USA Table Tennis
Tip of the Day - How to Play Better Matches in Six Weeks
How to Play Better Matches in Six Weeks
There is a big difference between playing good and being a good competitor. Following these three tips will have you well on your way toward playing your best.
- You have to be able to identify if the style you are playing: is it the correct style for you? There are players that stand over six feet tall that try to play quick off the bounce like Wang Tao. Others with small frames try to play a two-winged power looping game like Zoran Primorac. Playing these styles with the wrong body make-up is inefficient and a losing battle.
- Try to find some type of stroke chemistry that builds cohesion between your strokes. This means side to side and in and out movements. Doing random drills will help you get more comfortable with rallies that go longer than three shots. The reason Fan Yi Yong, Cheng Yinghua and David Zhuang have been the top three players in the country is because they have the best stroke chemistry when they are attacking or blocking. All of their shots work together.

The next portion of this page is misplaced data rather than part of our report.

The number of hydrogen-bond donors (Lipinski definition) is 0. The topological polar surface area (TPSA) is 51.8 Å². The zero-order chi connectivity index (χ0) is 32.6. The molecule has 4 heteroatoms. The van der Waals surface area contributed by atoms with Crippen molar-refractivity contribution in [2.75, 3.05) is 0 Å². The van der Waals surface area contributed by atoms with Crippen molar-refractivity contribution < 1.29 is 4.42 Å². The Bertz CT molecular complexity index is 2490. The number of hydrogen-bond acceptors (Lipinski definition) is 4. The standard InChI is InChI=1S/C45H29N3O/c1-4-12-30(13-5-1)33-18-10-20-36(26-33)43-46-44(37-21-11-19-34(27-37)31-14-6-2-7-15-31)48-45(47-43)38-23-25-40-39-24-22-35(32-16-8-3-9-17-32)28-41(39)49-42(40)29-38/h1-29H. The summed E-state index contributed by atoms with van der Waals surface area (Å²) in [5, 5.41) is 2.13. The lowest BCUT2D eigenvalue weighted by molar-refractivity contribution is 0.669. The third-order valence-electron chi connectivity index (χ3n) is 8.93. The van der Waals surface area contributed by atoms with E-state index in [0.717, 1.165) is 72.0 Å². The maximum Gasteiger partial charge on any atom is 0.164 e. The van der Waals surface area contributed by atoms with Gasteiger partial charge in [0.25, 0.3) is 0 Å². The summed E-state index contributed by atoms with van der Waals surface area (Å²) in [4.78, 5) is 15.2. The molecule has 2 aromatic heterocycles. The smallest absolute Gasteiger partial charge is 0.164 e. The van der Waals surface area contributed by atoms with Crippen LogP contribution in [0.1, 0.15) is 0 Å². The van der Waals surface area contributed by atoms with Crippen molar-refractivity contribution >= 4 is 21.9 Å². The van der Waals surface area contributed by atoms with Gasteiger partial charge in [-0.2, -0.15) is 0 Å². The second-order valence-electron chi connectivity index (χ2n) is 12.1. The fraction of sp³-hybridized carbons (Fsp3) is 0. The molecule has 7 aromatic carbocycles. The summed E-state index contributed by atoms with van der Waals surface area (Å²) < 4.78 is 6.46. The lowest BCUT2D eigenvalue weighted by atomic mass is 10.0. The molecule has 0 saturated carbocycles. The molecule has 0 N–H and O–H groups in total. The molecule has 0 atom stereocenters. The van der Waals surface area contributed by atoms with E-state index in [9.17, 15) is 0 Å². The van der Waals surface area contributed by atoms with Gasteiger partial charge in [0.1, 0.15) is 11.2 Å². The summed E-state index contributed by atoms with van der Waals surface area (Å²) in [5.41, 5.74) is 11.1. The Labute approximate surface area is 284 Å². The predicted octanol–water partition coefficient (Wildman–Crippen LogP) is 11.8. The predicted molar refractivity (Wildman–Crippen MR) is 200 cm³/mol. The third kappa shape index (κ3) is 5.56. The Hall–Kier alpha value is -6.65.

- The last thing is to season your attack shots. O.K., play close attention, this gets deep. Because most club players aren't too fond of training, just ask them to let you do one drill before the match. Let the drill last from 5-7 minutes, so your partner does not get bored. Do a drill were you are trying to attack to gain control of the table. After that, play a match and try to execute the same type of attack shots. Your partner, when he sees what you are doing, will try to make it harder for you, but keep at it – the harder your partner makes it, the more practice you'll get. This builds your mental ability to stay with your game plan for an entire match. Do this exercise with every player that you play that night. Afterwards, you will feel emotionally exhausted because it took a lot more heart to stay focused on attacking. You can apply this same concept for blocking or serve returning, so that you get a chance to have a more concentrated effort on these delicate parts of your game. Do not be concerned about the results of your practice matches, because you have to sacrifice scores for the greater good of being a better competitor.
For maximum results apply this concept in practice matches 6-8 weeks before big tournaments. In tournaments, you will find that players your own level will find it difficult to keep you from your game plan because they are not familiar with you and your style. All of those hours of work at the club will now pay off.